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Thursday, October 21, 2021

Qatar-based website offers businesses a chance to barter


Photo for illustrative purposes only.
Photo for illustrative purposes only.

In a bid to help small businesses through tougher economic times, a Qatar-based company has launched a new online network that allows firms to swap goods and services in lieu of cash.

One of the first websites to offer this service in Qatar, Gulf Barter is particularly aimed at supporting entrepreneurs and SMEs struggling to keep afloat, its founder said.

But it has also attracted interest from bigger companies, Fahad Al-Ameri, founder and CEO of Al-Ameri International Trading, said.

Speaking to Doha News, he explained that businesses can register with the bilingual (English and Arabic) site, and for a QR1,000 annual charge, can post as many times as they like, offering to exchange anything from advertising space to left-over stock with other companies on the network.

The concept is based on the ancient model of bartering that was used throughout the world without the need for cash.

Al-Ameri told Doha News that he first thought of the idea nearly 20 years ago, but felt that it wouldn’t be popular when the economy was booming.

Fahad Al-Ameri, founder of Gulf Barter
Fahad Al-Ameri, founder of Gulf Barter

But falling global oil prices and the resulting effects on businesses in Qatar made him reconsider the plan early this year, he said.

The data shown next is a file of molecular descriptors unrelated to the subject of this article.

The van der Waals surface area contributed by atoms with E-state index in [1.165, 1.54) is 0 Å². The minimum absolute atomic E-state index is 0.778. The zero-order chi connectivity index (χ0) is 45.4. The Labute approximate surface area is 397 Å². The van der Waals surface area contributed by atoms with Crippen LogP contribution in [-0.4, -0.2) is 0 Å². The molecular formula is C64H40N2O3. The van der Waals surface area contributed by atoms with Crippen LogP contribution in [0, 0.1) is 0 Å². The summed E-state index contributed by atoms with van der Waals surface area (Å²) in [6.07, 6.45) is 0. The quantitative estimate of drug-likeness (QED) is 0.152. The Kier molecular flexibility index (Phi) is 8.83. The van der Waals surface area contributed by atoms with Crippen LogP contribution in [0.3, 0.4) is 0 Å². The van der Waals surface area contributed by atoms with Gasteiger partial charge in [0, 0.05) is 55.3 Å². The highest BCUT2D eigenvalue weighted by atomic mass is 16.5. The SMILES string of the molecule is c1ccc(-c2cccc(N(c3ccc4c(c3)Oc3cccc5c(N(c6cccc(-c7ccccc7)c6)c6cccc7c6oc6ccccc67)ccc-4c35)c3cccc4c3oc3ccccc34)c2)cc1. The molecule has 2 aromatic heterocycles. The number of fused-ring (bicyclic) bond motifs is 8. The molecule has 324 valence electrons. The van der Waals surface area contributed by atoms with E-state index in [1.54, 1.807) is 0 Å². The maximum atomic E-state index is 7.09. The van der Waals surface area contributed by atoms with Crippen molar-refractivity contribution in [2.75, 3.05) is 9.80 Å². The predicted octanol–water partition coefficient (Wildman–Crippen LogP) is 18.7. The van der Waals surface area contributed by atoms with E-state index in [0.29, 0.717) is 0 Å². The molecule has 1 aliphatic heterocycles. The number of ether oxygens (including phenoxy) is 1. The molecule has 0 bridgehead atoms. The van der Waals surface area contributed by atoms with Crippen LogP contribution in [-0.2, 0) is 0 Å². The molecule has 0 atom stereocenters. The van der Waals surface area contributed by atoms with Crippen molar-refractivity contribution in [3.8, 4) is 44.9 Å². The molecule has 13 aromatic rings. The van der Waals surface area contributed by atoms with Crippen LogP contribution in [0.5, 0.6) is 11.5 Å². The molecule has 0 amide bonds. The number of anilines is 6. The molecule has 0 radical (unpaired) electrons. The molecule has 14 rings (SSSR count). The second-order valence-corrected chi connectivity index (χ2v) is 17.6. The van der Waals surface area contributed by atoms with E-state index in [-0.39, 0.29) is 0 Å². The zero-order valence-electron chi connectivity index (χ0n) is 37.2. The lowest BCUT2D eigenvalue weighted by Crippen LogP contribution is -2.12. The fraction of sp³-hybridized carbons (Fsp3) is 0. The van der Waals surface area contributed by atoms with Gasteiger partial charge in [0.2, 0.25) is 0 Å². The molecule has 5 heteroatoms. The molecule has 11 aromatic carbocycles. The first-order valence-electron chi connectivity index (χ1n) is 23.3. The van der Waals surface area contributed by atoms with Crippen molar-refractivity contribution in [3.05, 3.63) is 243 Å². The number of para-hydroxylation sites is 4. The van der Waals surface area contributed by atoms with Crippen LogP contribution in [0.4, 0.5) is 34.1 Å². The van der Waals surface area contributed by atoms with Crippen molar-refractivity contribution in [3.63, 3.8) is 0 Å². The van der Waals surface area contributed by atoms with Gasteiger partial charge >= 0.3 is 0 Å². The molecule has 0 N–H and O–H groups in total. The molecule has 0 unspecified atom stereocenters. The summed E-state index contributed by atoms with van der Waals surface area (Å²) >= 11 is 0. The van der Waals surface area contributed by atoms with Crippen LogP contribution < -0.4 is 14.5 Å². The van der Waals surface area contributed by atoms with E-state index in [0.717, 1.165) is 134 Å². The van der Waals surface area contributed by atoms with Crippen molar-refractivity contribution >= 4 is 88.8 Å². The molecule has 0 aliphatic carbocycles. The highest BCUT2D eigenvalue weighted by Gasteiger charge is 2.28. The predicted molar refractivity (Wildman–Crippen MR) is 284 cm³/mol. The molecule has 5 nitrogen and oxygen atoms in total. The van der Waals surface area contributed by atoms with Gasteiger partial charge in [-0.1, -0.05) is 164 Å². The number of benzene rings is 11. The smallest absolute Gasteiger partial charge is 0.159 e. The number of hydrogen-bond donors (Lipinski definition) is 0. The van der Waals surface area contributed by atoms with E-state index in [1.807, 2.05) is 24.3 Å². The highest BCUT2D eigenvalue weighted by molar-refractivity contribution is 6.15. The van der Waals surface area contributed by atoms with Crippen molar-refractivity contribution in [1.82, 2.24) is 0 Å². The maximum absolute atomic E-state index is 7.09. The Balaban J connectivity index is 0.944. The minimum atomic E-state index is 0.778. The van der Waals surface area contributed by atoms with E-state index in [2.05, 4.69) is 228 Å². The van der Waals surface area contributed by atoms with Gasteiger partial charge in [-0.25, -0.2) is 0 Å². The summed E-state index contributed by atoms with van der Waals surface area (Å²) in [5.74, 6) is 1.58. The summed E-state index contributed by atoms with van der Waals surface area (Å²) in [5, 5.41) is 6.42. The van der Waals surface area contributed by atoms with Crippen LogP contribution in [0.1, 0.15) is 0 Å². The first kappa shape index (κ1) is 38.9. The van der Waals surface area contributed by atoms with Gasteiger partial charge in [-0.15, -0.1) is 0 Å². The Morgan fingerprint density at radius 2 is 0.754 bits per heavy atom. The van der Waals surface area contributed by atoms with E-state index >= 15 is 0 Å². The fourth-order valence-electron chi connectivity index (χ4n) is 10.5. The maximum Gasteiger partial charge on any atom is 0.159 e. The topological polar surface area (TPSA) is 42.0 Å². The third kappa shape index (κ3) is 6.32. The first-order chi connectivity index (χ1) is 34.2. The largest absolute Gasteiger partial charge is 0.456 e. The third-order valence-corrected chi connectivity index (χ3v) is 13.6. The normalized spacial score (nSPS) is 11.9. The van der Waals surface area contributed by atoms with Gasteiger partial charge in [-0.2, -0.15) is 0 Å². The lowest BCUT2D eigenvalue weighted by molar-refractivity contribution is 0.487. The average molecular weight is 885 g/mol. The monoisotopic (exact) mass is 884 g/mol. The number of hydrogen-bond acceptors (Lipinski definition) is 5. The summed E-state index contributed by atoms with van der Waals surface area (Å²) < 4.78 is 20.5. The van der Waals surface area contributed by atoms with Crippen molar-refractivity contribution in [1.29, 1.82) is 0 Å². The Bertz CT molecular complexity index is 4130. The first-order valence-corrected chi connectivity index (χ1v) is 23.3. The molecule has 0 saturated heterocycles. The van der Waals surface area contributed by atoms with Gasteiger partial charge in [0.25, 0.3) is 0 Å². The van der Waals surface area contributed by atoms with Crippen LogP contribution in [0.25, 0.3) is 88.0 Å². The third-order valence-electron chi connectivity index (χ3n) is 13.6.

“When the oil prices decreased, I started listening to business people saying they were not getting paid on time and the problems they had with this.

The market has slowed and it has become difficult to find liquidity. As a businessman I wanted to do something that would assist small enterprises particularly but also bigger holding companies, to allow them to conduct commerce without using cash,” he said.

Deciding that now was the “right time, right place,” Al-Ameri returned to his idea and worked with Pakistan-based Al-Rehman Technologies to develop the platform.

While the site is currently targeted at businesses, Al-Ameri said it may later be developed for individuals to trade with each other.

Cartoons in English and Arabic on the website describe the idea behind the network, and how it operates.

Companies can register with their email address and some basic details and after paying an initial QR100 fee, can start advertising what they want to swap.

Companies interested in the offered deal can then message them to negotiate the trade.

Barters currently live on the site include an ironing company requesting a trade of services with a construction company and a car exchange.

“I wanted to make the site as simple as possible to use. We don’t charge commission and we trust people to conduct the trades fairly. The QR1,000 annual charge covers the cost of running the site, but we wanted to keep costs to a bare minimum, for small businesses to be able to afford,” Al-Ameri said.

Al-Ameri ultimately aims to attract interest from companies across the Gulf and the wider Arab world.

“The after-effects of these low oil prices will be felt for years to come, and the time has come now for barter to come back into play, to help businesses,” he said.

Changing landscape

Encouraging more entrepreneurship and the development of the private sector is at the heart of Qatar’s national vision, which aims to diversify the economy from oil and gas.

Authorities have in recent years introduced a number of measures aimed at making it easier to start and establish a business.

Last month, the Ministry of Economy and Commerce rewrote some of the rules that entrepreneurs had previously said were potential blocks to getting their initiatives off the ground.

For example, one of the most onerous requirements, needing to raise QR200,000 before applying for a commercial registration, has been done away with.

However, other changes such as barriers to opening a bank account remain problematic, entrepreneurs said.

Would you use this site? Thoughts?

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